Welcome to Nowhere (bullet hole road.)
Leaning against the walls of the stage, a group of actors waits for audience members to take their seats. The actors could be hanging out at a pool bar, the women looking sexy in their shorts and tight fitting clothes, the men wearing Western attire: a cowboy hat and a plaid shirt. The evocative costumes contrast the setting for the performance, which does not give away any particular place. At the center of the stage, a large sculpture made of plexi glass, monitors, cables, microphones and lights awaits to be awakened by the performers. What we are about to experience will be mediated through the technically complex sculpture in the room, and the installation, together with the actors, will be responsible for creating the world of the performance, both visually and aurally. The lights go out, and the quite whispers (amplified through microphones) of a woman and a man set the mood for the intimate performance to follow.
Soon enough, Temporary Distortion’s latest production, Welcome to Nowhere (bullet hole road), lulls you into its eerie, quiet rhythm. Similarly to previous productions by the same company, Welcome to Nowhere mixes video and live performance, exploring what it means to bring the two together on stage. Referencing avant-garde theater work by Richard Foreman, Elizabeth LeCompte, and Robert Wilson, Temporary Distortion takes its own stab at form and at dealing with multiple media on stage. This particular production is at once still and on the move. Every time the actors speak, a small spotlight focuses on their face as they bring microphones to their lips and whisper to each other and to the audience. While the film overhead shows a couple on a road trip, or a highway extending for miles in the dark, the actors stand still underneath the screen, only moving in order to replace each other. At times the images of the video come in sync with the lines of the actors, creating a ghostly echo effect, as the actors double themselves in the film. The actor’s stillness is very helpful for the audience’s vision, as we are free to concentrate on the film’s development without too much distraction from action by the actors. At the same time, the rhythm of the video itself allows the gaze to drift back and forth from screen to actors, giving one the chance to enjoy the live performance as well as the moving imagery above.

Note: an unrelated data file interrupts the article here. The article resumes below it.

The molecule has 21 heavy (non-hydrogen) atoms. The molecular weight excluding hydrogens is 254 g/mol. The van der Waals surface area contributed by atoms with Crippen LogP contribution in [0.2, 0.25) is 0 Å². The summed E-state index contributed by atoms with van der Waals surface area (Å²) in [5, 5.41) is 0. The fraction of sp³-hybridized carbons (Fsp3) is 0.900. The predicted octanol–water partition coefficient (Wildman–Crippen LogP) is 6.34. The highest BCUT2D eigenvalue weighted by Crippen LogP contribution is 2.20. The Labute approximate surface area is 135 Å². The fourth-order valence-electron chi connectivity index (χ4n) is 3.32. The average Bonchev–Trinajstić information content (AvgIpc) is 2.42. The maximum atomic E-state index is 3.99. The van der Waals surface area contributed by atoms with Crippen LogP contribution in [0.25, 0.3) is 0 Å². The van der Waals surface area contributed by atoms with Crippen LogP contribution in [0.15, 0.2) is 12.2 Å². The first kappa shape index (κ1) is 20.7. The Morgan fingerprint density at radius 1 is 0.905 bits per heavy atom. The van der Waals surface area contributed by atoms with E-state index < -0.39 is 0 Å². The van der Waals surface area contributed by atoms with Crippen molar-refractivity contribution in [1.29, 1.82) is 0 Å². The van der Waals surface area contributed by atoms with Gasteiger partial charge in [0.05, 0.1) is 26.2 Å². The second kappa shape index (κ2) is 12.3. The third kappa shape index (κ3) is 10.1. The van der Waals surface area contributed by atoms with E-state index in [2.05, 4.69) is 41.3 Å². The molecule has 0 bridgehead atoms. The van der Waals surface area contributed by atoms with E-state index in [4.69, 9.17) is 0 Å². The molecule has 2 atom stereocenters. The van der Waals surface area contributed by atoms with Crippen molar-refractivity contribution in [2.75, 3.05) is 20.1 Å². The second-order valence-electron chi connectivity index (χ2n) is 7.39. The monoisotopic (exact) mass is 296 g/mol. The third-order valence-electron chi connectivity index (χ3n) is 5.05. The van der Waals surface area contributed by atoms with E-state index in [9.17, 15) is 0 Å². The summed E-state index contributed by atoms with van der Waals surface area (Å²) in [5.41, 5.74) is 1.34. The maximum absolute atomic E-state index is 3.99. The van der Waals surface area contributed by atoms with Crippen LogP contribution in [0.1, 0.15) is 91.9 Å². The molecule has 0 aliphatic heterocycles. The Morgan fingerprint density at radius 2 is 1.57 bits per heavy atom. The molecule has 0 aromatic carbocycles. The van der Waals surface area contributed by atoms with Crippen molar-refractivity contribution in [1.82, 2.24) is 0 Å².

The violent and sexually charged plot of Welcome to Nowhere is told in whispers and through evocative images, creating an atmosphere at once seductive and chilling. In the story, Hunter and Wyatt reminisce over a traumatic event that occurred during a road trip in the West of the United States. Both with them and through the recollections of the people involved in the accident, we are invited into an emotional and spiritual landscape, an experience of travel and search. Yet we are never tricked into forgetting that we are in a theater. The installation at the center of the stage serves as a constant reminder of the active choice by the actors to enter the “theatrical machine” in order to present the audience with the story. At the same time, the box-like sculpture is reminiscent of a transparent confessional, in which the apparatus of communication is made explicit for everyone to observe, and through which the actors are in control of their performance (the light switches and the microphones are all operated by the performers.)
Welcome to Nowhere succeeds in creating a relationship at once intimate and distanced from the audience. In the design of the piece, the elements of sound, film and live performance come together organically, working with rather than against each other, and creating a harmoniously dissonant performance. Temporary Distortion is working with exciting new possibilities in theater, merging different artistic element on the stage without concealing the technical machine that makes it all possible. If you are interested in seeing something new, don’t miss their future performances!
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